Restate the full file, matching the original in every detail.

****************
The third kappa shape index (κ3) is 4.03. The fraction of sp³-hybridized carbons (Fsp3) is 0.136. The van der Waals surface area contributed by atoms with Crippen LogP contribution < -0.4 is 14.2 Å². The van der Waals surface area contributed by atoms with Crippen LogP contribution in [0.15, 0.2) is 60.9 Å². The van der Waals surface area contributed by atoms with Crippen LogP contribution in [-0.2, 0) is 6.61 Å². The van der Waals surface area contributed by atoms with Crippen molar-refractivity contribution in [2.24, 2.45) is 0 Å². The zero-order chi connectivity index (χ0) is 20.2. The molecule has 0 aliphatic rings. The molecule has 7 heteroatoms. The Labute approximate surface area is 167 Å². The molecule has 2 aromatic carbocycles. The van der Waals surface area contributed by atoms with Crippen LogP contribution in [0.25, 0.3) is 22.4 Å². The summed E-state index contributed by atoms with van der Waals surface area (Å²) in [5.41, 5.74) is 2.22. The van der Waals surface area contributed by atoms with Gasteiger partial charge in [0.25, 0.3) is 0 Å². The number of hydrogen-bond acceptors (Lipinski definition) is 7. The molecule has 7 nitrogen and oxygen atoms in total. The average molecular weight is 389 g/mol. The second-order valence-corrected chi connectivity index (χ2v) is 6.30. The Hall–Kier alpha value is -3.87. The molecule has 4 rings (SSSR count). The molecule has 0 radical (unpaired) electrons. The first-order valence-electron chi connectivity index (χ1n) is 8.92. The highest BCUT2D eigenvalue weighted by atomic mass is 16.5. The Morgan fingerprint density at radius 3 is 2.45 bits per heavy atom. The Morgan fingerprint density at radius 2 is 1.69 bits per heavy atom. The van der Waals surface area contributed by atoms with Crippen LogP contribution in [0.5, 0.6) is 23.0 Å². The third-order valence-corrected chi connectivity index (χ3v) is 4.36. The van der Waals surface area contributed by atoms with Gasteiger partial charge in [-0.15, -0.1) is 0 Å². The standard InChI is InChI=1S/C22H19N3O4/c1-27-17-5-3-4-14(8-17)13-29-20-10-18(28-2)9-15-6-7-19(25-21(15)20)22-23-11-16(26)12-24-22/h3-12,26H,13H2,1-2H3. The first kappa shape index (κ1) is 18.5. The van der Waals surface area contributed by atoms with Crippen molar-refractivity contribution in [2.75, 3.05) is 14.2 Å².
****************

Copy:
The third kappa shape index (κ3) is 4.03. The fraction of sp³-hybridized carbons (Fsp3) is 0.136. The van der Waals surface area contributed by atoms with Crippen LogP contribution < -0.4 is 14.2 Å². The van der Waals surface area contributed by atoms with Crippen LogP contribution in [0.15, 0.2) is 60.9 Å². The van der Waals surface area contributed by atoms with Crippen LogP contribution in [-0.2, 0) is 6.61 Å². The van der Waals surface area contributed by atoms with Crippen molar-refractivity contribution in [2.24, 2.45) is 0 Å². The zero-order chi connectivity index (χ0) is 20.2. The molecule has 0 aliphatic rings. The molecule has 7 heteroatoms. The Labute approximate surface area is 167 Å². The molecule has 2 aromatic carbocycles. The van der Waals surface area contributed by atoms with Crippen LogP contribution in [0.25, 0.3) is 22.4 Å². The summed E-state index contributed by atoms with van der Waals surface area (Å²) in [5.41, 5.74) is 2.22. The van der Waals surface area contributed by atoms with Gasteiger partial charge in [0.25, 0.3) is 0 Å². The number of hydrogen-bond acceptors (Lipinski definition) is 7. The molecule has 7 nitrogen and oxygen atoms in total. The average molecular weight is 389 g/mol. The second-order valence-corrected chi connectivity index (χ2v) is 6.30. The Hall–Kier alpha value is -3.87. The molecule has 4 rings (SSSR count). The molecule has 0 radical (unpaired) electrons. The first-order valence-electron chi connectivity index (χ1n) is 8.92. The highest BCUT2D eigenvalue weighted by atomic mass is 16.5. The Morgan fingerprint density at radius 3 is 2.45 bits per heavy atom. The Morgan fingerprint density at radius 2 is 1.69 bits per heavy atom. The van der Waals surface area contributed by atoms with Crippen LogP contribution in [0.5, 0.6) is 23.0 Å². The third-order valence-corrected chi connectivity index (χ3v) is 4.36. The van der Waals surface area contributed by atoms with Gasteiger partial charge in [-0.15, -0.1) is 0 Å². The standard InChI is InChI=1S/C22H19N3O4/c1-27-17-5-3-4-14(8-17)13-29-20-10-18(28-2)9-15-6-7-19(25-21(15)20)22-23-11-16(26)12-24-22/h3-12,26H,13H2,1-2H3. The first kappa shape index (κ1) is 18.5. The van der Waals surface area contributed by atoms with Crippen molar-refractivity contribution in [2.75, 3.05) is 14.2 Å².